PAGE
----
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New report calls for Britain to investigate BVI and other tax havens
Published on May 13, 2014 Email To Friend    Print Version

By Caribbean News Now contributor

LONDON, England -- An unpublished two-year investigation by anti-corruption experts says the UK should launch a major investigation into the use of the British Virgin Islands (BVI) and other tax havens by "high-risk" sectors such as Indonesian forestry, Britain’s Observer newspaper reported.

The report follows a court case in Jakarta in which one of the world's largest palm oil companies, owned by billionaire Sukanto Tanoto, was fined US$205 million after being shown to have evaded taxes by using shell companies in the British overseas territory and elsewhere. The company has agreed to pay the fines.

Documents in the case showed that Tanoto's company, Asian Agri, systematically produced fake invoices and fake hedging contracts to evade more than $100 million in taxes, the Observer reported.

According to evidence in the matter, the company was engaged in "routine and systematic fraudulent accounting and book-keeping practices" using British jurisdictions.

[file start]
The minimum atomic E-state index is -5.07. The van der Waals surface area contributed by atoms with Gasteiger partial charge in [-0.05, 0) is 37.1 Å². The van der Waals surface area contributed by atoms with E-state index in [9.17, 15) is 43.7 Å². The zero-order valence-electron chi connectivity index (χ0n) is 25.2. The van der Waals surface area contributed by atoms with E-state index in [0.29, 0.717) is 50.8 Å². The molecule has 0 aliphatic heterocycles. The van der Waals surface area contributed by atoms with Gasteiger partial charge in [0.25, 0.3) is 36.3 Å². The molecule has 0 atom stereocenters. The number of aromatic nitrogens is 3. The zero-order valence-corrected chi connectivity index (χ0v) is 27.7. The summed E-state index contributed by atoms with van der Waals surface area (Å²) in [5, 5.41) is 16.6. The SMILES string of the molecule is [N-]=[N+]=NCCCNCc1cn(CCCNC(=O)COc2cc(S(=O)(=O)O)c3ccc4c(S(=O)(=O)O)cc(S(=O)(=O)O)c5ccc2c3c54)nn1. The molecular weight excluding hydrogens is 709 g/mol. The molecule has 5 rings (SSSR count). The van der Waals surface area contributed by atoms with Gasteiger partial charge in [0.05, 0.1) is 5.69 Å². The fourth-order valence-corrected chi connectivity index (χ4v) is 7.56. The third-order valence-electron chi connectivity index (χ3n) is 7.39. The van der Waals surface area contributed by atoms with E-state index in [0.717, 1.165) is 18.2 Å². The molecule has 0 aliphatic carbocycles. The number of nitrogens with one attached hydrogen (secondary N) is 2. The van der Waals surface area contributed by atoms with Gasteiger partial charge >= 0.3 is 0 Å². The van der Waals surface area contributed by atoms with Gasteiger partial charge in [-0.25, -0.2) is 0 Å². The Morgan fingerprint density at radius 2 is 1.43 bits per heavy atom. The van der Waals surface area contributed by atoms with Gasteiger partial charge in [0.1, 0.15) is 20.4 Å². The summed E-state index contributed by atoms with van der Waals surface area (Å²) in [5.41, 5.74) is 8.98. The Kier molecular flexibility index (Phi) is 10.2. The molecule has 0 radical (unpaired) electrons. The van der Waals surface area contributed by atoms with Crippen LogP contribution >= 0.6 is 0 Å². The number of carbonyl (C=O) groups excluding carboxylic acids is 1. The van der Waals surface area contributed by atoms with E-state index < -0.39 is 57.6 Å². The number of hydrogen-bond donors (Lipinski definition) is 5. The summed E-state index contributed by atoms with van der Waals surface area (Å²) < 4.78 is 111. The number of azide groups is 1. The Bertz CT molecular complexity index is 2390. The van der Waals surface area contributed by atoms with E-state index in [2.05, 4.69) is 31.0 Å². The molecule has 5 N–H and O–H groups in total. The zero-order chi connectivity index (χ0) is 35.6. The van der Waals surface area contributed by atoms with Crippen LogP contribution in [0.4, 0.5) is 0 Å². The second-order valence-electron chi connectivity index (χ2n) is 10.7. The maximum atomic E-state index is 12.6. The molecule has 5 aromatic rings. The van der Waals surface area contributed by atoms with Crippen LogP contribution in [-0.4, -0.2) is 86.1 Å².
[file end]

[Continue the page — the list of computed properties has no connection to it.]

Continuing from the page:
A cache of leaked documents obtained by the International Consortium of Investigative Journalists showed last year that nine of Indonesia's 11 richest families had used offshore tax havens, including the BVI.

"Powerful forest and palm oil conglomerates have set up shell companies in the BVI, Cayman Islands and Bermuda, but lack of transparency – including public access to the names of the actual owners of shell companies – makes it difficult for governments to monitor the legality of their activities," said Stephanie Fried of the Ulu Foundation, a US organisation that tracks international financial flows. "Clearly, a full international investigation is needed not only by Indonesian authorities, but also by those in the BVI, the UK and other jurisdictions."

A British government spokesperson said: "The government put tax and transparency at the heart of the UK's G8 presidency. As a result, the UK's overseas territories are consulting on establishing a central registry of beneficial ownership and on whether it should be publicly accessible. We believe a registry of this kind would provide the best outcome for sound corporate behaviour and for helping authorities, including those in developing countries, prevent misuse of companies for illicit purposes."
 
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Comments:

Mona Benge:

thank you for posting this. Mr. Tanoto's RGE through several layers of corps. is proposing to build a floating LNG plant in Howe Sound where I live. This is a tourist mecca for people all over the world and LNG is a hazardous industry with no place in a narrow inland waterway. I appreciate this information.


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